- Paperback: 136 pages
- Publisher: Hal Leonard; REV ed. edition (January 1, 1998)
- Language: English
- ISBN-10: 079358521X
- ISBN-13: 978-0793585212
- Product Dimensions: 8.5 x 0.4 x 11 inches
- Shipping Weight: 14.4 ounces (View shipping rates and policies)
- Average Customer Review: 41 customer reviews
- Amazon Best Sellers Rank: #122,296 in Books (See Top 100 in Books)
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The Christopher Parkening Guitar Method - Volume 2: Guitar Technique Paperback – January 1, 1998
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You get pages with vital technique (which will reinforce what a good teacher tells you. My teacher is a fanatic for hand position and finger control--and nothing in here contradicts him.) However, it's all for naught if you can't play enjoyable music. And even the short studies that Parkening recommends you memorize and play as a warm-up are full of charming music. Some of the great Baroque repertoire is here and some familiar ditties as well. I haven't found one piece in any of these books that I find musically obnoxious.
I'm not playing out of this book--yet. I'm still working through Book 1 and actually in no hurry to get past it. But I bought Book 2 to look forward to what is to come--and because I love the guitar repertoire, especially the Baroque.
Another unique feature is in-depth interpretation of the musical piece at hand, which helps one to understand the background and the musical construction of the composition. This section gives also performance suggestions and tips to overcome technical difficulties relating to the specific musical piece. Bottom line one ends up not just a better performer, but also a better a better understanding of music with the ability to analyze to an improved extant.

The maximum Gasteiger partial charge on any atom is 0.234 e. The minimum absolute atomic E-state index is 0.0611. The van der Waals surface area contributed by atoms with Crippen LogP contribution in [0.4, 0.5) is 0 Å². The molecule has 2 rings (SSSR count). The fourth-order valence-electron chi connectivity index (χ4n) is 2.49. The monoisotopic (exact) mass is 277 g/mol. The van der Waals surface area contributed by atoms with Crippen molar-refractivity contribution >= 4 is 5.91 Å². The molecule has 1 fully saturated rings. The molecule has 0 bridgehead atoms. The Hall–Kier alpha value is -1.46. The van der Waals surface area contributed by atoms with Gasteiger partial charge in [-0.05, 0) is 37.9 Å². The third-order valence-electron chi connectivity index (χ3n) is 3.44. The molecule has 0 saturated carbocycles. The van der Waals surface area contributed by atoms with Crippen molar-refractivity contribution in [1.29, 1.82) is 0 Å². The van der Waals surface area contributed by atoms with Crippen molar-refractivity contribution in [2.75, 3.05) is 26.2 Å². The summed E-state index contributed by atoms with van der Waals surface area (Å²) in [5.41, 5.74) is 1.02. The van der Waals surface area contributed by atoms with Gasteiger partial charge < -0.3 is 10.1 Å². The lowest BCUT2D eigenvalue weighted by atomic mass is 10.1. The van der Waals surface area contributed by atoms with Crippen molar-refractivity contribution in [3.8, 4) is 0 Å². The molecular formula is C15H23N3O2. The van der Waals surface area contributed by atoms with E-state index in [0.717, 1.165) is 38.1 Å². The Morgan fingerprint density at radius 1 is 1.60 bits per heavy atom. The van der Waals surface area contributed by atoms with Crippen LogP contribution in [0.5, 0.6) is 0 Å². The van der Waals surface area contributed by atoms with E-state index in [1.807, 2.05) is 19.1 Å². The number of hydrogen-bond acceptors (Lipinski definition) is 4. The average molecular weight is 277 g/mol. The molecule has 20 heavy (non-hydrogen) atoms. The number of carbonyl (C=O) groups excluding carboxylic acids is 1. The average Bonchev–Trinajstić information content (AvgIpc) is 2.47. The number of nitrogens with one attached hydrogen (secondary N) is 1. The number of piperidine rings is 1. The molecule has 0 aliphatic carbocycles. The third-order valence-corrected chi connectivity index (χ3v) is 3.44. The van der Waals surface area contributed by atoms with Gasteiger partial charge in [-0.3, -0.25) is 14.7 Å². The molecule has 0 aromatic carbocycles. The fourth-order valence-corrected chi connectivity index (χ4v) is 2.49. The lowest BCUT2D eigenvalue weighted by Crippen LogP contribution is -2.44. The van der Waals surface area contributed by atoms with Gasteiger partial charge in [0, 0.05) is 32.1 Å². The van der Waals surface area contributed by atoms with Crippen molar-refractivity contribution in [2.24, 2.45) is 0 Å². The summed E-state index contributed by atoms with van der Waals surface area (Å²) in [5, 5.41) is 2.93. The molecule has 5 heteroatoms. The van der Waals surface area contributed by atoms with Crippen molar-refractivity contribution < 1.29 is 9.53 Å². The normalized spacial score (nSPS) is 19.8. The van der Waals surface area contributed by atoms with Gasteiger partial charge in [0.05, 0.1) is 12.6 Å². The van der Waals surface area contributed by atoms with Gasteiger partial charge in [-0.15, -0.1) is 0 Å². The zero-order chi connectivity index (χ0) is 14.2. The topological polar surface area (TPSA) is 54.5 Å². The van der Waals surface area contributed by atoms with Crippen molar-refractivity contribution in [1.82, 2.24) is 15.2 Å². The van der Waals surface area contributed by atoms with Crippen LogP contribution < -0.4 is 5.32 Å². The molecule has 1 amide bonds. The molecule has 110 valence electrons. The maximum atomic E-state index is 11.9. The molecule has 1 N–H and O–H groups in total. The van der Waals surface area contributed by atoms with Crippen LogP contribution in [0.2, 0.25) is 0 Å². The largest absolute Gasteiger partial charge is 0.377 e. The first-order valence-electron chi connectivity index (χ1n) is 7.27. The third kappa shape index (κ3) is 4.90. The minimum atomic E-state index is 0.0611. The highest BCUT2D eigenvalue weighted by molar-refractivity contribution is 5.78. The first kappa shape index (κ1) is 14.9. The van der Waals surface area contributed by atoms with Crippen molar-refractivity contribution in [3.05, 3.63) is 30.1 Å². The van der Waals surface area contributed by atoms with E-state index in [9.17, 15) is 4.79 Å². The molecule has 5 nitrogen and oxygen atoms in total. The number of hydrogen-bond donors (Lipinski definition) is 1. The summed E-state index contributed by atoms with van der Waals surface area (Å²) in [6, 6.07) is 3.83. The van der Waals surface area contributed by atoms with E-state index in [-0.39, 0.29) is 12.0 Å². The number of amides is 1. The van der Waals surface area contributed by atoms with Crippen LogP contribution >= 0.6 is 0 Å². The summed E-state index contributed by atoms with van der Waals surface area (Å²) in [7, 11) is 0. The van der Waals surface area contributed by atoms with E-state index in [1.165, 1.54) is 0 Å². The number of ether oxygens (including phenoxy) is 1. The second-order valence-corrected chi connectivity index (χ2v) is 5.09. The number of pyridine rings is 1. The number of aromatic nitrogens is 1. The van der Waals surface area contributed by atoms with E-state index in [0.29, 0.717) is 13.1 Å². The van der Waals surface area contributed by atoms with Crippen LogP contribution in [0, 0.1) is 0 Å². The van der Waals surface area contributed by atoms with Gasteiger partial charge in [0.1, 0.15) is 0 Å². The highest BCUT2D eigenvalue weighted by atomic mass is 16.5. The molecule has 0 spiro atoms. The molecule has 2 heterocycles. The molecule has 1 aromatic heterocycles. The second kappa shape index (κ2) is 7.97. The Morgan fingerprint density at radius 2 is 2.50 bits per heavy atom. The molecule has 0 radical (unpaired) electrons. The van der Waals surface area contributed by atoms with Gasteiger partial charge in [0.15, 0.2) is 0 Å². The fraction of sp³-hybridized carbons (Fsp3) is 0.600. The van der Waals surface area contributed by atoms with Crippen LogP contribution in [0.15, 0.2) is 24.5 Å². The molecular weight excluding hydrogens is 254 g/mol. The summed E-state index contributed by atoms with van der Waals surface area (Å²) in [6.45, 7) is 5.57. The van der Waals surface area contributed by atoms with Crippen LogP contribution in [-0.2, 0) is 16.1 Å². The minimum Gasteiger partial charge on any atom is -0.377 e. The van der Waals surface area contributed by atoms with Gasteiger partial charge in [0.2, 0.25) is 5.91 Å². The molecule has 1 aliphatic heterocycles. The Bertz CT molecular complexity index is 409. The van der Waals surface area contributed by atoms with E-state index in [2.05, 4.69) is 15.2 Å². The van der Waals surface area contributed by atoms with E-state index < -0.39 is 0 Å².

Many jewels are scattered throughout the first part of the text which presents technique. Carol of the Bells, Sakura, Scarborough Faire, Bianco Fiore, name just a few. The Repertory constitutes the second half of the text and spans the Renaissance (Dowland, Milan, Johnson ...), Baroque (Bach, Sanz, D. Scarlatti ...), Classical (Carcassi, Sor, Mozart ...) and Romantic (Taregga ...) eras.
I've always wanted to play Dowland's "My Lady Hunsdon's Puffe (Almand)". Parkening's version complete with hammer-ons and pull-offs has given me hope that I might one day play this at tempo.
"The aim and final end of all music should be none other that the glory of God and the refreshment of the soul." J.S. Bach